Endometriosis: Part 3 – The Causes



Little is understood in regards to the causes of endometriosis. Each case has its own unique characteristics and in turn probable causes will vary on a case-by-case basis. Despite this, there are two key risk factors which are more commonly associated with endometriosis. These are family history and retrograde menstruation.

A woman is seven to ten times more likely to get endometriosis if they have a relative who has the condition. The closer the family relationship with an endometriosis sufferer, the greater the chance a female will also get endometriosis.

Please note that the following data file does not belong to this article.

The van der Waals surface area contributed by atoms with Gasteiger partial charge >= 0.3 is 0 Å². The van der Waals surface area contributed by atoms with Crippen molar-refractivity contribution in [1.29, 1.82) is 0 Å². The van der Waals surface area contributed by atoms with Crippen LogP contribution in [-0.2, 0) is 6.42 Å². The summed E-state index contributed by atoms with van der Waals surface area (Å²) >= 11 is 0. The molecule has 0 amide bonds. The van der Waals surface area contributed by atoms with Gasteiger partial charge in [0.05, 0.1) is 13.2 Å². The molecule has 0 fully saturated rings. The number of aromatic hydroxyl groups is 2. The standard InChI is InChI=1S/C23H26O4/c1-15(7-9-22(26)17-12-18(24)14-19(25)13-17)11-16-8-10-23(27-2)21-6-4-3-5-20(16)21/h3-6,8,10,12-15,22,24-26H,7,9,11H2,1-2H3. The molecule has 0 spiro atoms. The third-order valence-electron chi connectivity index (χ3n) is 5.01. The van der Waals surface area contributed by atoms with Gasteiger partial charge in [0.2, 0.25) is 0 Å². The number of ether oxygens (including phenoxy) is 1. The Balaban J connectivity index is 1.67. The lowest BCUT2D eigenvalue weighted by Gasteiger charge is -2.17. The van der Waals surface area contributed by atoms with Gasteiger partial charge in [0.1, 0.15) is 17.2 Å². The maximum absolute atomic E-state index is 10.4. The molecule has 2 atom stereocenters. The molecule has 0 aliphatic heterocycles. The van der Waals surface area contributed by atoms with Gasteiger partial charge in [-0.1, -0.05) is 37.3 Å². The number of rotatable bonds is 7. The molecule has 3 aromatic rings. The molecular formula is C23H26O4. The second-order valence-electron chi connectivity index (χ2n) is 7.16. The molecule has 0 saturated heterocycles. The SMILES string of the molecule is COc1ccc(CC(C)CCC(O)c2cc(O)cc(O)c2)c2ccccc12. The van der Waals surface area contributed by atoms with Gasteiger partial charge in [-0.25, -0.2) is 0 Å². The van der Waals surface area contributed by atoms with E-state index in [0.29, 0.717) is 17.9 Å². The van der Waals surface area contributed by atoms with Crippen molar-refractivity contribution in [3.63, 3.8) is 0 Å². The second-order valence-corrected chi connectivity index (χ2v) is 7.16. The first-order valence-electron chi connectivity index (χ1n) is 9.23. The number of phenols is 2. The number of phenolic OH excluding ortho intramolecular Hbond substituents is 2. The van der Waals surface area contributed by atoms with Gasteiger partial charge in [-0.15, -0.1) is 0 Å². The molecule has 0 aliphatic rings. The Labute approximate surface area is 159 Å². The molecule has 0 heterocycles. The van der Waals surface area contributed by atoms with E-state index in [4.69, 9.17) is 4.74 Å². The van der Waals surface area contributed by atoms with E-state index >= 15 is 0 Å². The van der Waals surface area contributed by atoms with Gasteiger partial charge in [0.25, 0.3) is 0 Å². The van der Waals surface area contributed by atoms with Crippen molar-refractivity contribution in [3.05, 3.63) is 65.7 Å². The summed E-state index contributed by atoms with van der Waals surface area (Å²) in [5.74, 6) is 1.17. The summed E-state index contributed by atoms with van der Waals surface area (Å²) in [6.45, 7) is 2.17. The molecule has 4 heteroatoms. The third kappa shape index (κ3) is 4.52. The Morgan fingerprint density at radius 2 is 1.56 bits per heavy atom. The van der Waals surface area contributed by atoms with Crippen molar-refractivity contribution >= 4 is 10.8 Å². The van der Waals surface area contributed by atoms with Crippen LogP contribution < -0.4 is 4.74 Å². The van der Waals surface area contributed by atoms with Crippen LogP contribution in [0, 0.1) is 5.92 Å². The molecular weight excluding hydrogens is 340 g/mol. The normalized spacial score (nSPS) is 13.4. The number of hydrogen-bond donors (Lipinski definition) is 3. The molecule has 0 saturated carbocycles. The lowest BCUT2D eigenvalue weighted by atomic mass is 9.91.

Retrograde menstruation is also a common risk factor for endometriosis. This involves the flow of menstrual blood heading back into the vagina through the fallopian tubes and into the pelvis area. This blood contains endometrial tissue. For the majority of women, this tissue will break down and be reabsorbed and no symptoms will be experienced. For those with endometriosis, this tissue may start to grow.

There are a range of other symptoms which may be associated with endometrioses. These include: the arrival of a menstrual cycle before the age of 11 years; recurring menstrual cycles of less than 27 days; delay in childbirth; falling pregnant at a young age; the use of alcohol; and low body weight.

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